YP Perspective: 2 Lessons I Learned After 2 Years in the Real World
Wednesday, July 30, 2014on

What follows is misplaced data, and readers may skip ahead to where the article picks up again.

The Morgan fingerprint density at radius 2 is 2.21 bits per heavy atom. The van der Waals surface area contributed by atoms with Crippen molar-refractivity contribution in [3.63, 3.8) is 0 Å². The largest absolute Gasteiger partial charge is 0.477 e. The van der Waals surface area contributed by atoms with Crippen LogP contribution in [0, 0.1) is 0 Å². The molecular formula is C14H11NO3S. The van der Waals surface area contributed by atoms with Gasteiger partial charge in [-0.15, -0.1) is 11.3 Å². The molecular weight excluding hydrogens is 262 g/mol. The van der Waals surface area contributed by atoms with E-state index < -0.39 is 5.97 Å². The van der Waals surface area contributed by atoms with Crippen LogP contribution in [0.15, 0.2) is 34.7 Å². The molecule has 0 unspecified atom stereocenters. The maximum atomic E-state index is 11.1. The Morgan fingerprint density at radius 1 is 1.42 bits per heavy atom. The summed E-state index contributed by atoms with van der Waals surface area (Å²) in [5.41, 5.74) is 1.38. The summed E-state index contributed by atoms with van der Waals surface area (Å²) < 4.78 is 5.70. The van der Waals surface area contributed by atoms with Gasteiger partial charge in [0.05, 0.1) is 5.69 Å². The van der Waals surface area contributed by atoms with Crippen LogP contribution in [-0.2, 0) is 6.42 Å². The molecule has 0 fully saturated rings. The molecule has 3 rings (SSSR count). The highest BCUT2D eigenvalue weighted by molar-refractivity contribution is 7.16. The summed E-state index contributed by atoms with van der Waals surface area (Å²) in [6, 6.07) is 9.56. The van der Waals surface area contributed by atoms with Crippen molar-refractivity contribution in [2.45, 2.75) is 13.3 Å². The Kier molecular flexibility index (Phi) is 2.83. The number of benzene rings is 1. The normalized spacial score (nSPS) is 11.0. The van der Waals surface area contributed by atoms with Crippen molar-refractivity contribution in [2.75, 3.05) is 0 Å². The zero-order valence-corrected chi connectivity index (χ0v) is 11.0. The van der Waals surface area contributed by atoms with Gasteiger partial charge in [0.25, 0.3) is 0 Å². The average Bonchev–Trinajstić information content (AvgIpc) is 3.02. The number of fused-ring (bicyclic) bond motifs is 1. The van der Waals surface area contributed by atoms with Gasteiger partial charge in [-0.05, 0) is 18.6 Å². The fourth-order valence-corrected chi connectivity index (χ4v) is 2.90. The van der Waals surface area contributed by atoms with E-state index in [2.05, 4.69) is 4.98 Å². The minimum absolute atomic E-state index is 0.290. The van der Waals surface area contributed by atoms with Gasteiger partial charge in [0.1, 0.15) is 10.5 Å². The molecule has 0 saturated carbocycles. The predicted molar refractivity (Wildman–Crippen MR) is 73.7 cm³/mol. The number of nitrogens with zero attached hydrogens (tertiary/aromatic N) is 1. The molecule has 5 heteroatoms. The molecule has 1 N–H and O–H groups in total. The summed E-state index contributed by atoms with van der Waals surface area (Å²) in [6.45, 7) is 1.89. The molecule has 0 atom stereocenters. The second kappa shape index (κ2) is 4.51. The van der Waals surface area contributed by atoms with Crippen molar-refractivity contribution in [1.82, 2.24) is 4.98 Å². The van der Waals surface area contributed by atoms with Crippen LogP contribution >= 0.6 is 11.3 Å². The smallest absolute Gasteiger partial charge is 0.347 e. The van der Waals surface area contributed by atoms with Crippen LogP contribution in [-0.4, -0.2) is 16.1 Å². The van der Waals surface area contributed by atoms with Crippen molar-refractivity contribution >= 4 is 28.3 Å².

Don’t let the title fool you, there are pleeeeeenty of lessons to be learned after you graduate and become one of the millions of hardworking Americans who are fortunate enough to be employed. Statements like “Don’t say no to a free lunch”, “Don’t look bored”, “Don’t forget to actually attach the attachment”, and “Do/don’t have a candy bowl within reach of your desk” are all examples of lessons learned. The jury’s still out on the last one. The fact is your first year at a “Big-Kid” job is like K-3rd grade. You learn a ton of really valuable and essential things, like how to file expense reports and how to find the direct number to the IT Help Desk. But you’re still not exactly sure what’s going on. Then, in your second year, you start piecing things together a bit more. Like how “No” can mean that you asked the wrong question, the wrong person, or at the wrong time. And how it’s not always who you know, but who knows you that can make all the difference. Still, you’re a long way away from piecing everything together. I’ve been told this is still not even a likely outcome even after year 35. Great. So in my first two years working in the proverbial “real” world, I have arrived at two very important and distinct lessons that really made a difference in my career and my identity as a young professional. Be a sponge. The best metaphor for how to handle the often overwhelming nature of starting a new job or a new career comes from a good ol’ common household item. The sponge. Sponges absorb, this we know. But successful leaders also absorb. No great executive got to where they are without listening, pausing, and learning first. As a sponge, your job is to soak it all in. From the meetings, the memos, the lost craft of a really effective email, there is often more to be learned from the subtleties of an office environment than from the gravitas of the job itself. Most people, especially when they are just starting out in their careers, don’t spend enough time taking in as much information as possible. If you’re like me, and “People Watching” is not only your favorite pastime, but it’s the only event you’d medal in at the Olympics, then remember to feast your observant little eyes on the office environment and relish all there is to learn. How do the best meetings start off? What makes some people easier or harder to work with than others? How do you build relationships with your boss without being a #brownnoser? How do your peers handle (or not handle) constructive criticism? I bet none of these were covered in your undergraduate courses. But in Real World 101, your trajectory for success is less likely tied to the degree you earned and more likely to be the result of how well you manage interpersonal relationships, how effectively you can communicate, and whether you react, adapt, and grow from both your successes and your challenges. All of these things can be learned just by sitting back, listening, absorbing. Manage expectations. If you say you are going to follow up on Monday, then follow up on Monday. If you offered to do the TPS report and you know it should have a cover letter, then don’t forget the cover letter on the TPS report. Expectations can make or break you in the real world. If you fail to meet them, good luck trying to course correctly. If you meet them, good for you; mediocrity isn’t always such a bad thing, I guess. If you exceed them, congratulations! - now the bar has been raised even higher. The beauty of being new and fresh and young is that people likely expect a lot out of you. #Millennials. But the real beauty is that they don’t expect you to do it all right, right away. You’re likely the only one who expects that. You’ll end up piling heaps of unnecessary stress on yourself by thinking that you have to come out of the gate with a million-dollar, game-changing idea that gives them justification in hiring you. Or even better yet, gets you a nice promotion right away. People who are the best at what they do, probably didn’t get there by coming in and knowing everything right off the bat. (Please see previous point about being a sponge.) The same boss who taught me to be a sponge also warned me about the importance of optics. If you’re the youngest, newest on your team, people are watching you. They are watching to see your potential, your strengths, and your weaknesses. Be sure to give them more reasons to trust you than doubt you, more confidence in you than concern, and fewer opportunities to fall short of expectations. Self-awareness can be the best tool in your arsenal when it comes to managing expectations. The more you understand about the environment you’re in and your role in it, the more likely you’ll be to not just exceed - but crush - all expectations of you. And that is something you’ll likely continue long into your career. Two years down. Too many more to go. About Lauren: Lauren Davis (@LLLDEEEE ) started her dream job with Michelin two years ago. She’s responsible for public relations, social and digital communications and manages the Michelin Man’s public appearances. She graduated in May 2012 from the University of South Carolina where she studied International Business and Marketing. She is a campus ambassador for Michelin at USC and serves on Michelin’s Upstate Women’s Network. Lauren was in the very first class for Youth Leadership Greenville and loves being back in #yeahTHATGreenville.